Big John and Little Joe

Space City's tallest and shortest musicians rule the 2002 Houston Press Music Awards

Critic's pick: Claudio Depujedas, Suspects

Best CD/Record Store
Cactus Music and Video

No matter how unpredictable these awards get (and judging from this year's ballot, they do get unpredictable), one thing's for certain: Cactus is gonna win Best CD/Record Store. Even after Tropical Storm Allison flooded the store last year, people still flocked to Cactus to take in the pop-culture bumrush of it. It's gotten to the point now where people go by just to hear the employees -- men and women who could easily win on Beat the Geeks any day of the week -- debate on such topics as who was the best Batman: Keaton or Kilmer? (Clooney was kind of the George Lazenby of the franchise, don't cha think?) "If you spend a minute around one of my employees, you'll learn that they love music and movies," says general manager Quinn Bishop. "We try to allow them to be who they are." The perseverance of Cactus proves that if you have an educated staff, a loyal following, plenty of free beer for in-store concerts and a bunch of '70s sexploitation movies on DVD, you can overcome any disaster. -- C.D.L.

Critic's pick: Cactus Music and Video

Female Vocalist of the Year
Carolyn Wonderland
This bluesy babe couldn't pick up her award this year, because the ceremony took place on the eve of her customary summer tour of the Great Plains and the Mountain West states. By the time you read this, she'll be rolling out of Iowa toward her ninth consecutive engagement at Sturgis Bike Week at the Buffalo Chip campground in South Dakota. She'll share the stage with Blues Traveler, Billy Idol, Patrice Pike and Steppenwolf, whose "Born to Be Wild" could have been written for the pint-sized blueswoman. She'll be there through August 10, so it's not too late to jump on your Harley and flug-lug on up the highway to where every biker worth his leather jacket will be. -- J.N.L.

Critic's pick: Trudy Lynn

Best Metal
Faceplant
If you didn't get the e-mail, the face of metal is changing, and the victory of this rap/ metal fusion ensemble from Pasadena proves it. Anguished tunes about death and hell, screeched vocals and guitar virtuosity are out; rapped lyrics about the good times are in. Tattoos, beer, weed, groupies, thudding beats and revved-up power chords remain the same. Less a band than a full-on spectacle, Faceplant puts on one of the best shows in town, as the 1,000-plus of you who took in their showcase at the Verizon will agree. These guys must have heeded their own advice and tapped a keg, because their phone number didn't work, their Web site was all but empty, and the Press's e-mails about their win went unanswered. But they'll be back on August 24 with a show at 2002's Best Rock Club, Fitzgerald's. -- J.N.L.

Critic's pick: Pure Rubbish

Song of the Year
"Magnolia," Davin James
Long ago, Houston was known as the Magnolia City, and there was a brewery on Buffalo Bayou that made Magnolia Beer. Since then, the nickname has been supplanted by two lackluster substitutes. Bayou City? Naah. Too many of our bayous stink, and they sure do turn on us when the rains come. And Space City? It seems odd to name your city after a governmental agency -- no matter how sexy -- with offices some 25 miles from town. We should have stuck with magnolias. Then we could have sung this epic anthem of bluesy honky-tonker Davin James with even more spirit. James really caught lightning in a bottle with this one. His lyrics personify the world's most fragrant tree as a woman, and the conceit works. Few trees can inspire a sense of physical love the way a magnolia can; nor can any tree better evoke James's beloved South. Musically, the tune starts out with the bare instrumentation of voice over a Piedmont-style blues riff. Then the full band kicks in, complete with several backing singers. From there the song canters along at a toe-tapping trot to a Dixie-fried crescendo, and James's slashing guitar drives the tune to its fade-out at just under the five-minute mark. If this one doesn't have you singing along, then you probably aren't from around here. -- J.N.L.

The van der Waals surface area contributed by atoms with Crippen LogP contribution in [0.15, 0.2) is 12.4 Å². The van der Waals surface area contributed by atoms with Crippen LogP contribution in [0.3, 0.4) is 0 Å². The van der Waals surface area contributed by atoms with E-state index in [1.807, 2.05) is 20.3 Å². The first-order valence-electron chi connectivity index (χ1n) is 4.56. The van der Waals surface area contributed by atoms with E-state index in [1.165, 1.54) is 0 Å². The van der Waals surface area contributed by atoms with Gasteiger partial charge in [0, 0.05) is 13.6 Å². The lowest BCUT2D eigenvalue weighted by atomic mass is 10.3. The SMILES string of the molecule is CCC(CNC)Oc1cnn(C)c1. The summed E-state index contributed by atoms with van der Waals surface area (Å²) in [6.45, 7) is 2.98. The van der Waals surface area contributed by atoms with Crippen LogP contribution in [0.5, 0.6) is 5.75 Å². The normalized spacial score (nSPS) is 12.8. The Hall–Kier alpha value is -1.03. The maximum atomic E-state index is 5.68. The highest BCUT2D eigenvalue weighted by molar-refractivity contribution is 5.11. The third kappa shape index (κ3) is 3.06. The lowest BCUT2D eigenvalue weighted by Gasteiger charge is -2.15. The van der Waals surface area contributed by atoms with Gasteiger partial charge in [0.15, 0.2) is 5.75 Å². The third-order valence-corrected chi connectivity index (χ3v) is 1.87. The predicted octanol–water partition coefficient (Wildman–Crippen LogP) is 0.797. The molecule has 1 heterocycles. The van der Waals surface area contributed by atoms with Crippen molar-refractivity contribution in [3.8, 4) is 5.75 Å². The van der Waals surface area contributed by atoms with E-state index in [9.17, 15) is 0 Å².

Critic's pick: "Magnolia"

Best Jazz Venue
Sambuca
Upon learning of his establishment's win, general manager David Forman is literally at a loss of words. In fact, all he can muster up is a "Wow, cool!" It's understandable that he would be shocked at the news; Sambuca hasn't won the jazz venue prize since 1999. But after he regains his composure, Forman remembers why his club/eatery deserved to win this time around. The downtown spot has been known to feature such well-known jazz hands as Joshua Redman, Steve Tyrell and Eddie Palmeri. "We're the only people that bring them in," says Forman, referring to the city's lack of out-of-town jazz visitors. Forman insists that getting national acts to perform can be a challenge at times, but once an act is booked and turns the jazz cafe out, it is oh so sweet. "It's hard for us to do it, but we're going to keep doing it," he says. Wow, cool! -- C.D.L.

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